Outlook for name talks bleak after Skopje suit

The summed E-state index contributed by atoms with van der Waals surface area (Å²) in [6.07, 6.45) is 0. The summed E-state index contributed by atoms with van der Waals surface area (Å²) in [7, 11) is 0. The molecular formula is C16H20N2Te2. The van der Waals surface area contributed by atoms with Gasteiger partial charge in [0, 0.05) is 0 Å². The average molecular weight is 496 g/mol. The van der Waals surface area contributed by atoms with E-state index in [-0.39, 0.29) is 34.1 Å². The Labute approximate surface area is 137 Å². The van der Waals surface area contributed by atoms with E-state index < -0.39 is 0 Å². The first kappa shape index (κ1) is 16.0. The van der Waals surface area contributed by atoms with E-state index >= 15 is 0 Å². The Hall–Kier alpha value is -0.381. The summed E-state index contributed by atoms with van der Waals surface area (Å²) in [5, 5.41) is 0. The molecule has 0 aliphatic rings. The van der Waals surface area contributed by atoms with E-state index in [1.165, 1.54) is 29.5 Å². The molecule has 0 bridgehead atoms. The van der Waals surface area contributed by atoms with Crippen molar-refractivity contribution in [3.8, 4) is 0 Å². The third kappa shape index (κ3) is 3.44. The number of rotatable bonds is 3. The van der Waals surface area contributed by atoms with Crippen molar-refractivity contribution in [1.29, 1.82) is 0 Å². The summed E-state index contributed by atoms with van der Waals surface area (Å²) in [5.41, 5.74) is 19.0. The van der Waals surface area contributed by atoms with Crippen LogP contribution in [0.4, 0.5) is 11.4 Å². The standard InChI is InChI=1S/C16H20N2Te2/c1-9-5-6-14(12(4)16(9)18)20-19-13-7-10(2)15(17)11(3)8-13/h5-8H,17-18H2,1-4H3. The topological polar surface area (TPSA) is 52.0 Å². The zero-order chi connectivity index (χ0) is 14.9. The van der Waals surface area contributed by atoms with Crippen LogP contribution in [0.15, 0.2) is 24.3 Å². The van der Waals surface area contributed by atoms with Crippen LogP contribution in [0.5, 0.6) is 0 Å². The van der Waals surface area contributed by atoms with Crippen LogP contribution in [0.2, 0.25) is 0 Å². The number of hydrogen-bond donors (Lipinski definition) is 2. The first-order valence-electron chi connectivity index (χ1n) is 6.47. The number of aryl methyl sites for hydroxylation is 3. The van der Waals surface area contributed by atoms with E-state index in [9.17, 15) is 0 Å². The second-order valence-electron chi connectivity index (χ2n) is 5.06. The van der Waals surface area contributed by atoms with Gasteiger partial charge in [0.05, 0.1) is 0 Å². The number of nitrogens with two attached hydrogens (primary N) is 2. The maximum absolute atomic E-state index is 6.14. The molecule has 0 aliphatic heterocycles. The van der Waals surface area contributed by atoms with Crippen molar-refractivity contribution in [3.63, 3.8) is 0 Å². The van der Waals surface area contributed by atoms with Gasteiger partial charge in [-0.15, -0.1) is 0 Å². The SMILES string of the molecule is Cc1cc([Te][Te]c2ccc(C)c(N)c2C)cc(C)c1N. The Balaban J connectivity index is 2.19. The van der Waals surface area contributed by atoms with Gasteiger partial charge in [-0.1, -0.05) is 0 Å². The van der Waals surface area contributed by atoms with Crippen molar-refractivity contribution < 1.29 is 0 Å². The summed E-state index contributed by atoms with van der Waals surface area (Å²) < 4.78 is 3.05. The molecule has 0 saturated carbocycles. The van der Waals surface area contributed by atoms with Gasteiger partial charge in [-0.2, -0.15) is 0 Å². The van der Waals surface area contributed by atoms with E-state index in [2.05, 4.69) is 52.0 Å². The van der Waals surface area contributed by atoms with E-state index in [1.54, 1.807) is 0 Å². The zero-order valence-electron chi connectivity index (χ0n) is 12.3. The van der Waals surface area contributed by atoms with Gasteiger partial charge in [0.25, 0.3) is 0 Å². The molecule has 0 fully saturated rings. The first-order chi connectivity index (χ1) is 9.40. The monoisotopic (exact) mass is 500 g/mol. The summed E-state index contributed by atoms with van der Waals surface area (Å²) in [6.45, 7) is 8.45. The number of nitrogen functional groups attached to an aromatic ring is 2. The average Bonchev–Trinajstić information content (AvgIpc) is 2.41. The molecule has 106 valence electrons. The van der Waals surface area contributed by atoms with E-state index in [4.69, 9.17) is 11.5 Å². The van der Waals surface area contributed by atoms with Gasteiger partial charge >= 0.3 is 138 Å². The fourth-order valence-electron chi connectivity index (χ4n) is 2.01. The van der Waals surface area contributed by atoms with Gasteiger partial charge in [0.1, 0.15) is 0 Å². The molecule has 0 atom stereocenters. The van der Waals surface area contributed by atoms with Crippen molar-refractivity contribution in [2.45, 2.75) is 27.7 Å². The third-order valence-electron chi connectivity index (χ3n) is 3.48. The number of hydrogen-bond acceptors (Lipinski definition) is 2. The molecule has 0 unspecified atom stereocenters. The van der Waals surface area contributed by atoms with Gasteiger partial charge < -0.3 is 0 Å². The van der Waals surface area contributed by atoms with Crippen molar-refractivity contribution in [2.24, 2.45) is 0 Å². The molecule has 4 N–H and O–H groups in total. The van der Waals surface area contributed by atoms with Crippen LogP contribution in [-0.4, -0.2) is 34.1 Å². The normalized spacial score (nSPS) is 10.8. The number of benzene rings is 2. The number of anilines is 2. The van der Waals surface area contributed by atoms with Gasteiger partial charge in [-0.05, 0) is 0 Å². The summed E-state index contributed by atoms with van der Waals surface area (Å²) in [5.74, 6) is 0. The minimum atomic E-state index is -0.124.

Prospects for a settlement to the Macedonia name dispute looked slim yesterday, as political parties in Athens and Skopje argued about the repercussions of Skopje’s decision to sue Greece for vetoing its bid to join NATO. The United Nations mediator in the name spat, Matthew Nimetz, said yesterday that authorities in the Former Yugoslav Republic of Macedonia (FYROM) were willing to continue negotiations despite filing a complaint on Monday with the International Court of Justice in The Hague, accusing Greece of breaching a United Nations-backed bilateral «interim agreement» aimed at fostering good-neighborly relations. But there were tensions in Skopje and Athens. In Skopje, FYROM President Branko Crvenkovski continued to question the stance of the country’s prime minister, Nikola Gruevski, who instigated the legal suit. «There is no point in foot-dragging because in five years we will have to sit at the same table of negotiations,» Crvenkovski said. In Athens, Foreign Minister Dora Bakoyannis indicated that the legal action had not done Skopje any favors. «This is just another tactic in Gruevski’s attempt to avoid committing to negotiations aimed at solving the name dispute,» she said. Opposition PASOK countered that ruling New Democracy should have predicted Gruevski’s actions and averted them. PASOK’s Andreas Loverdos said that Athens should have been the first to accuse Skopje of violating the interim agreement. Foreign Ministry spokesman Giorgos Koumoutsakos reacted to the criticism by noting that «if Greece had appealed first to The Hague it would be reproached internationally for not wanting progress on name talks.»